In Ithaca, New York, on a hill overlooking Cayuga Lake, sits the stately country home of Elias Graves (1914: William Walters / 1922: David Torrence), the minister of the largest church in the city. His daughter Teola (Olive Golden / Gloria Hope) lives with him, his son Frederick (Harold Lockwood / Lloyd Hughes) is away at Cornell University. The view over the water is blighted by a crude village of desperately poor fishermen squatting on the bank of the lake. Graves owns the land and wants nothing more than to tear down every last shanty, but squatter’s law prevents him from evicting the fishermen. Among the squatters are Tessibel Skinner (Mary Pickford) and her father Orn (David Hartford / Forrest Robinson), Ezra Longman (Eugene Walter / Danny Hoy), and Ben Letts (Richard Garrick / Jean Hersholt). Ben was once the boyfriend of Ezra’s sister Myra, but more or less abandoned her when she became pregnant.
Graves uses his influence to enact a ban on net fishing in the lake – hoping to starve out the squatters. Forced into poaching to survive, the men wait until nightfall to haul in their nets. The game warden anticipated this, however, and sweeps in to confiscate the catch. Ben takes Orn’s rifle and shoots the warden dead. Orn hears the shot and discovers the body. He’s examining it when the police arrive. Orn is arrested for the murder of the game warden.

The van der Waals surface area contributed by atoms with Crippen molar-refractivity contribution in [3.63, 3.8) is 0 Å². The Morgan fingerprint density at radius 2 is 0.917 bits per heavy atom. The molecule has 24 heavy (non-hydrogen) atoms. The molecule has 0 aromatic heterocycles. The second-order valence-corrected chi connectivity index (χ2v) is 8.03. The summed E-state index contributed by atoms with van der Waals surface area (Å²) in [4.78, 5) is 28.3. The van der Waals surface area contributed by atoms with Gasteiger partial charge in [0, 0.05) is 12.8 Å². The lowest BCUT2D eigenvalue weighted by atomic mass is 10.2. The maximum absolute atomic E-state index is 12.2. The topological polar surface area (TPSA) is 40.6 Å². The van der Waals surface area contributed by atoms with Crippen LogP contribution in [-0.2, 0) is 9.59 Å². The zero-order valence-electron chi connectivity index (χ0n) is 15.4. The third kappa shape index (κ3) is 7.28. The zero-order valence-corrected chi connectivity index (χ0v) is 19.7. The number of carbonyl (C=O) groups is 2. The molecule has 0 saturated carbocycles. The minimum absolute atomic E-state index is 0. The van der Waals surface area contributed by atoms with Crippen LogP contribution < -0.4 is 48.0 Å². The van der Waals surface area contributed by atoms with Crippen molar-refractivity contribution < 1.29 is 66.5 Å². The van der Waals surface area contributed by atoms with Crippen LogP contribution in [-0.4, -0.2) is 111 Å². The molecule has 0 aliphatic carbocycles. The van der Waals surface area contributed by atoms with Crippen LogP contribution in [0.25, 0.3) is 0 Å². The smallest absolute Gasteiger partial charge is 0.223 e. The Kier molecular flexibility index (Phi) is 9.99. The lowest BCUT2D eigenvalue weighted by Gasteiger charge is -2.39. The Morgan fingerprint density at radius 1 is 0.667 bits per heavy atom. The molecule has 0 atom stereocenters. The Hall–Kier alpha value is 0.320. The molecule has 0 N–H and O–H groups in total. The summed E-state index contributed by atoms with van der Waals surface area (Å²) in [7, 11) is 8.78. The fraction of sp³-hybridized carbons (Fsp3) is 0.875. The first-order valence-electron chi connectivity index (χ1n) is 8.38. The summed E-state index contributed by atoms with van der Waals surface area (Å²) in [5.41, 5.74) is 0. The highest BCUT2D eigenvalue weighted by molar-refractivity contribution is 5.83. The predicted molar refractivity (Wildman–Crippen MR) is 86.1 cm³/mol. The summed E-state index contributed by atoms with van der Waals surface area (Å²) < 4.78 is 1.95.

Meanwhile, Frederick is home for vacation. He meets and falls in love with Tess, although the animosity between his father and the squatters limits their interaction. With him is his friend Dan Jordan (Jack Henry / Robert Russell), who has a fling with Fred’s sister Teola. He had hinted at marriage without any immediate plans before, but toward the end of winter break, Teola presses him to set a date as quickly as possible. Dan, oblivious that Teola might be pregnant, brushes her off with the same vague promise.
An accident occurs at the university and Dan is killed. Teola, realizing now that she has no hope of saving her honor, goes to the cliffs with suicidal intent. She’s found by Tess, who talks her out of it and takes her back to the Skinner shack. Teola gives birth to a premature baby boy, who Tess promises to take care of, not expecting him to live long. Some days later, Teola is with Tess and the baby when Fred comes for an unexpected visit. He intends on asking Tess to marry him, but assumes the worst when he discovers her with a baby. Tess looks to Teola, hoping she’ll confess, but Teola remains silent. Tess keeps her secret, but not without anger.